SANTA BARBARA, Calif. – Spring has begun, and the fires and floods that have plagued this area appear to have given way to a new season of rebirth and bloom.
Stearns Wharf is hopping again, tourists are flocking to Old Mission Santa Barbara, the historic building in operation since 1786, and they are taking the elevator to the fourth floor of the County Courthouse building for a selfie under the Clock Tower.
All is well on the “American Riviera.”
If you haven’t been to Santa Barbara before, or it’s been awhile, here’s a quick refresher:
The city is 90 miles up the coast from Los Angeles with celebrities including Oprah Winfrey and Julia Louis-Dreyfus boasting homes in the area; Michael Jackson and Ronald Reagan lived on the outskirts. The city of just under 100,000, is off the Route 101 highway and often is a pit stop for road trippers headed to Pismo Beach and Hearst Castle 90 minutes and 2.5 hours, respectively, north of the city.
Many people like to just walk up and down State Street, the main business district in town, and visit the many stores selling everything from hats, high-end jeans, T-shirts and sunglasses. It also includes Spanish-style plazas and vintage, working theaters like the art-deco style Granada and Arlington, that revel in their Spanish styles.
Santa Barbara’s most popular attraction is Stearns Wharf, which attracts an estimated 5 million tourists yearly, is said to be the oldest working wooden wharf in California. It sits at the end of State Street and offers a place to eat, fish and have fun. The Wharf is a gateway to the boardwalk that runs through town, attracting cyclists, joggers and the like.
Near the Wharf, a new area called the Funk Zone, has been developed to attract a younger crowd and those interested in wine tasting, breweries and antiques. It’s just off State Street and is adjacent to the Amtrak station. Visitors to Santa Barbara will clearly notice more action and activity on the south side of State Street, near the Zone, compared to the relative weekend quiet of upper State.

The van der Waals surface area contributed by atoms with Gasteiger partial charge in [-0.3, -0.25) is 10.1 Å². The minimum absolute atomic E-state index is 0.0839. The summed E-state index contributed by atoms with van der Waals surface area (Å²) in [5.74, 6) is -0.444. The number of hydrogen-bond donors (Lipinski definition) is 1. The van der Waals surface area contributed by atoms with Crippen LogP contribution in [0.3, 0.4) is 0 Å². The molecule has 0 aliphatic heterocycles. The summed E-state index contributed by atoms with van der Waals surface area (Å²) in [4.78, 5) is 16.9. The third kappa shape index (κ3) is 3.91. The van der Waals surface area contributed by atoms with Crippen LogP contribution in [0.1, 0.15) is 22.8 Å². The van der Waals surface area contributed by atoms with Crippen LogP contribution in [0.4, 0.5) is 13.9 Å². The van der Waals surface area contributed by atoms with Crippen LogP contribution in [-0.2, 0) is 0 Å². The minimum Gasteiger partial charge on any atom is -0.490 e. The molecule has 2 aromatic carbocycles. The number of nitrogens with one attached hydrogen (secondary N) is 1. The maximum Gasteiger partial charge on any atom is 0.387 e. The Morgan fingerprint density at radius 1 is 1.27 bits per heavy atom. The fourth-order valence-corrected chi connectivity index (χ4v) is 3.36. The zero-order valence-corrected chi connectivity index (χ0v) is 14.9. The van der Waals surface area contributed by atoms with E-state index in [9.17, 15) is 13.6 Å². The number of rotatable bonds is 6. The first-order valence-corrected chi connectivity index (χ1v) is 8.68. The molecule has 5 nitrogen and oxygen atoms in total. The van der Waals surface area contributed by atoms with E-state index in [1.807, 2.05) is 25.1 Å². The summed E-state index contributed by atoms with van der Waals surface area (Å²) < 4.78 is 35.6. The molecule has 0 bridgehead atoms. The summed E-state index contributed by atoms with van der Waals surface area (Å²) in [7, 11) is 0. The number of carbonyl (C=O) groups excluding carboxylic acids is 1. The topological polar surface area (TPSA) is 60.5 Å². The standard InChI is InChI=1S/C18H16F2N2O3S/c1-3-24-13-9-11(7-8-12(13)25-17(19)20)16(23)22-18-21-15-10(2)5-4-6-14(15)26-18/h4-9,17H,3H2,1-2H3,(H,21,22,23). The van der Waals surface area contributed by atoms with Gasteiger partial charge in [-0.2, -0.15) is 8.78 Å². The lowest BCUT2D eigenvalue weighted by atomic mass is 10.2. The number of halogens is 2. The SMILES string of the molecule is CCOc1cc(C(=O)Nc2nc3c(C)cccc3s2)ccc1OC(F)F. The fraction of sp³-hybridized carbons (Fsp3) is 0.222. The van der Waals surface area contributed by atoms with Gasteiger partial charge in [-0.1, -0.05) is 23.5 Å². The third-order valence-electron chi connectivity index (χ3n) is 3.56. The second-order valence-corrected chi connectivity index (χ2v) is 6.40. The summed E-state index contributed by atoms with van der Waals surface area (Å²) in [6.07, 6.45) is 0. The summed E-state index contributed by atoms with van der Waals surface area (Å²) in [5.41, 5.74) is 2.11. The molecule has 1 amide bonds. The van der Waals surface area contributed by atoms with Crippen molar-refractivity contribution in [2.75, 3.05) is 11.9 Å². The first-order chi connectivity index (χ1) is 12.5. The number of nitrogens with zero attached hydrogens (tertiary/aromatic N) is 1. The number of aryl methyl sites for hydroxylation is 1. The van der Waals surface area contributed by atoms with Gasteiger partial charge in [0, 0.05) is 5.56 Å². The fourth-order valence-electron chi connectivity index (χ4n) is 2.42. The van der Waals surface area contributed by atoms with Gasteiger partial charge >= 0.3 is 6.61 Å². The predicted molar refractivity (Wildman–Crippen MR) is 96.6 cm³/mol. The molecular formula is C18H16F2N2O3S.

A must stop for any visitor is the County Courthouse, which is open seven days a week. The 1929 building is considered the landmark of Santa Barbara, with its four-faced clock tower, red tile roof, arches and carvings every way to Sunday. The view up top is free and a must.
La Super Rica
If you love Mexican food, there are more choices in Santa Barbara that you could keep up with. There’s been a line outside tiny La Super Rica ever since Julia Child put it on the map in 2002 with a brief mention in an article for National Geographic Traveler. She called it “one of the most authentic Mexican home-cooking restaurants around.” At Super Rica (cash only), you order at the counter and hunt for an available seat after choosing between the 20 items and daily specials. No nachos or burritos here, more exotic fare like Gordita de Frijol and Chile Pasilla, as well as incredibly cheap fare like a quesadilla for $1.55. As you wait to order, you watch the staff build homemade tortillas, one by one. If the line is too long, head one block down the street to Los Agaves, which promises “the bold flavors of Mexico,” for table service, more traditional fare (fajitas, burritos, etc.), in a more relaxed setting. And the food is just as great there, too.
Finally, Santa Barbara is home to many of the country’s most expensive, fancy seaside resorts and the ones that aren’t on the water aren’t cheap either. Rooms start around $1,000 a night for a weekend for two in April at the Rosewood Miramar Beach, or about $600 at the Hotel Californian, which is in the Funk Zone. So if you’re looking to visit this summer, book early and be prepared to shop around.
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